Oh and gosh gee, the author obviously is an idiot — why? Because somehow Romney was “stealing” the votes, yet Obama “won” — WOW no one could have seen that coming. Nope uh uh.

    The only person out of the “candidates” that made any sense was Ron Paul — but the majority of the American public are lemmings who have lost the ability to think for themselves — “I saw it on TV — it MUST be real” — Sorry to say, but all “news” organizations are owned by the major Corporations who have a vested interest in the USA’a Foreign Policy — they STEAL the natural resources of foreign nations when WE invade. 

    In 2003 an Appellate Court in Florida ruled that the Media has the right to distort, or lie to the public. The FCC is only a “policy” it is not a “law” — they have distorted what the First Amendment means, because it doesn’t cover lying.

    Stop being used.
    Wake Up.

  2. BeccaM says:

    Um, no. That’s not what I meant at all. The last thing this country needs is an actual civil war. It -feels- like the 1850s. I’m hoping we don’t go there.

  3. TrueAmerica says:

     Yeah and just like in the last Civil War the North is gonna beat the crap out of the South!!! Time once again to show the Red states who the real patriots are the, the TRUE America.. the original 13 states.. the union, love it or leave it.. off course when you try and leave it we will occupy you, repopulate you to our pleasing and redistribute your property..

  4. Holden Litgo says:

    This explains why, just for a moment last night, it appeared as though Rove on Fox News was actually, as absurd as it might sound, claiming that Oregon was “in play” for Romney. We know the idea of stealing elections they can’t win starts in his pea brain.

  5. Swami_Binkinanda says:

     This seems to be a sort of stream of consciousness rap about the hijacking of Christian beliefs by cynical politicians on the right, citing the story of Christ’s favorite follower, the Roman tax collector, who prayed in a closet and never publicly made shows of his faith, which would be considered antithetical to what Jesus was proposing and was contrasted negatively to the Pharisees, who made big shows of their moral superiority in public. Also cited is the woman by the well, and certainly any number of other accounts that reflect the fact that Jesus was of the people, not the wealthy, aristocratic or religious elites.
    American religious belief among Protestants has suffered at the hands of profit oriented practitioners who have to obscure the teachings of their religious icon to avoid cognitive dissonance-the fundamental contradiction of the Christian Businessman.  Catholic and Orthodox faiths have suffered from their connection to corrupt hierarchies of earthly power and the abuses that have arisen from the earthly power of these religious bureaucracies.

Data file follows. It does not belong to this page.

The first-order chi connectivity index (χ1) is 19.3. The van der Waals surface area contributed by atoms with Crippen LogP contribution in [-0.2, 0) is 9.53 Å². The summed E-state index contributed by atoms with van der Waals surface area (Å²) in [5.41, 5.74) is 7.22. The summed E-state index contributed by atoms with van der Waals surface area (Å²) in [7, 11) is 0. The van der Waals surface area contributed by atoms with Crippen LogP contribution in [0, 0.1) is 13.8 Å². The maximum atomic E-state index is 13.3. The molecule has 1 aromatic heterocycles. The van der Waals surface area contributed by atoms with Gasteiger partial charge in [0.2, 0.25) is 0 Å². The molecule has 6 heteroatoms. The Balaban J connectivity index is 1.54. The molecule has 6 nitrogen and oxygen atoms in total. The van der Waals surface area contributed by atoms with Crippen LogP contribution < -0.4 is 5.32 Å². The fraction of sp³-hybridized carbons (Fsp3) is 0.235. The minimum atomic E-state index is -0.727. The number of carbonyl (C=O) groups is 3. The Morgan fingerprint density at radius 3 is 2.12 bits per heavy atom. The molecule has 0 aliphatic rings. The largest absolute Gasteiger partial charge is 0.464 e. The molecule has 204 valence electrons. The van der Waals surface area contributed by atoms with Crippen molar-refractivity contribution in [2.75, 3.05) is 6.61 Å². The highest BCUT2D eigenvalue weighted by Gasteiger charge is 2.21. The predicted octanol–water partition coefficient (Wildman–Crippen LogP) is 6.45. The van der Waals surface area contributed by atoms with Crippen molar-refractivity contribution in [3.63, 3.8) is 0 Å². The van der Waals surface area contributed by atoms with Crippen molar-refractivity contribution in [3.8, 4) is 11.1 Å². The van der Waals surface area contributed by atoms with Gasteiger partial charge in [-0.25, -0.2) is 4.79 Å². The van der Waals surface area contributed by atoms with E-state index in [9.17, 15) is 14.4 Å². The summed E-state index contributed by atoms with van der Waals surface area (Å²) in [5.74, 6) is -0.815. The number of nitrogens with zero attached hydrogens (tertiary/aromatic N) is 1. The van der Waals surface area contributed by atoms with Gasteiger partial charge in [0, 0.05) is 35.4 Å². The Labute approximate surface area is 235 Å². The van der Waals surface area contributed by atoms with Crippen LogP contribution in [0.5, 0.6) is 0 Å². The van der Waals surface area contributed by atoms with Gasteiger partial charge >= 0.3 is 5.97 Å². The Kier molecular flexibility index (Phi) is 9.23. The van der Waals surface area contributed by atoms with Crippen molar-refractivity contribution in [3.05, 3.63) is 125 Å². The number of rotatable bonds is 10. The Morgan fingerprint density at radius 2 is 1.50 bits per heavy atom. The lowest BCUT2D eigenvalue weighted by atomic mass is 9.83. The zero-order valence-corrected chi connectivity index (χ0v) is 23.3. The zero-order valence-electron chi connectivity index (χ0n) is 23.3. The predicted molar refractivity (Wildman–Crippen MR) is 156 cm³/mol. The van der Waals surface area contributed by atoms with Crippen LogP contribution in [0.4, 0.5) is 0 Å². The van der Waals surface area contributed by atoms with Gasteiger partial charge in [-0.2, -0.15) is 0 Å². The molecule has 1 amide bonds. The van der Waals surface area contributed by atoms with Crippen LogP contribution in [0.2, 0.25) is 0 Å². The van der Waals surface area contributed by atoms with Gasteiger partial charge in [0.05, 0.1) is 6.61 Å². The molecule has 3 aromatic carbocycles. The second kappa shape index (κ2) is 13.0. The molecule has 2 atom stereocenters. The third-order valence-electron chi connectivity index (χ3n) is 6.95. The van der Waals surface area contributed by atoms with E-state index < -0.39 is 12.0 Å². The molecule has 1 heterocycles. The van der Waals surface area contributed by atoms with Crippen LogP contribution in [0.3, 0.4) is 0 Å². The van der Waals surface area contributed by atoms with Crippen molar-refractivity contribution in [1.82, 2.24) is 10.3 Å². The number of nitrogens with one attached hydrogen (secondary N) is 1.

To the point here is a broader commentary that discounts the moral character of Romney, who has been reported to be planning a number of paths to achieve through skullduggery what voters might deny him.  Unspoken are concerns about the Mormon Church and its influence in America, which are often hinted at by the left leaning and in the process of being scrubbed from the right (e.g. Billy Graham’s “Mormonism is a cult” web site).

  6. Dano2 says:

     Thank you Cliff. Fair enough. I hope your reporting turns out to not be needed!



  7. indep_in_la says:

    I’d love to see the EC done away with. The most powerful country in the world and in the over 200 years after its inception, this country still doesn’t directly elect its president.

    But Romney and his cronies can raise the biggest hissy fit they want. If they are supposed to be supporters of the Constitution, then they can go pound sand. Gore won the popular vote in 2000, but lost the electoral vote. Shouldn’t Gore then have been president?

    Really, how much worse could the right wingers make it for Obama in a 2nd term? They been endangering the country for the last 2 years with their racist obstruction. If they go too far, even the peons that support them will eventually turn on them. So they’d better chose their course of action wisely or it could be their heads on the end of spikes – figuratively speaking of course.

  8. BeccaM says:

    Not as long as half the electorate doesn’t believe their problems are due to the plutocratic parasite 0.01% class, but the brown people who live next door and who pray funny. The key to a viable fascist authoritarian state is propaganda saturation and xenophobic scapegoating.

  9. Brian Maple says:

    The biggest worry this election, I believe, is voter fraud, and, tampering of machines. Particularly since we have learned that Tagg Romney has bought a large number of Ohio machines. If this is the way the Romney Campaign plans to swing this election they are not only going to be defeated but they will completely destroy the GOP in the process. There is no way that the Republican Party will have any credibility left once this is all brought to light. And with this being the most highly anticipated election in recent history, with cameras, media, lawyers, researchers, technology/polling experts, on-site, literally, everywhere, there is simply no way that they will not be caught. If true, the Romney Campaign and the Republican Party has made yet another huge mistake, reckless and politically fatal.

  10. karmanot says:

     For Christ’s sake—-give it a rest!

  11. BeccaM says:

    Honestly? The idea of calling into question the legitimacy of the Electoral College system is the one positive feature of this otherwise rotten anti-democratic GOP strategy.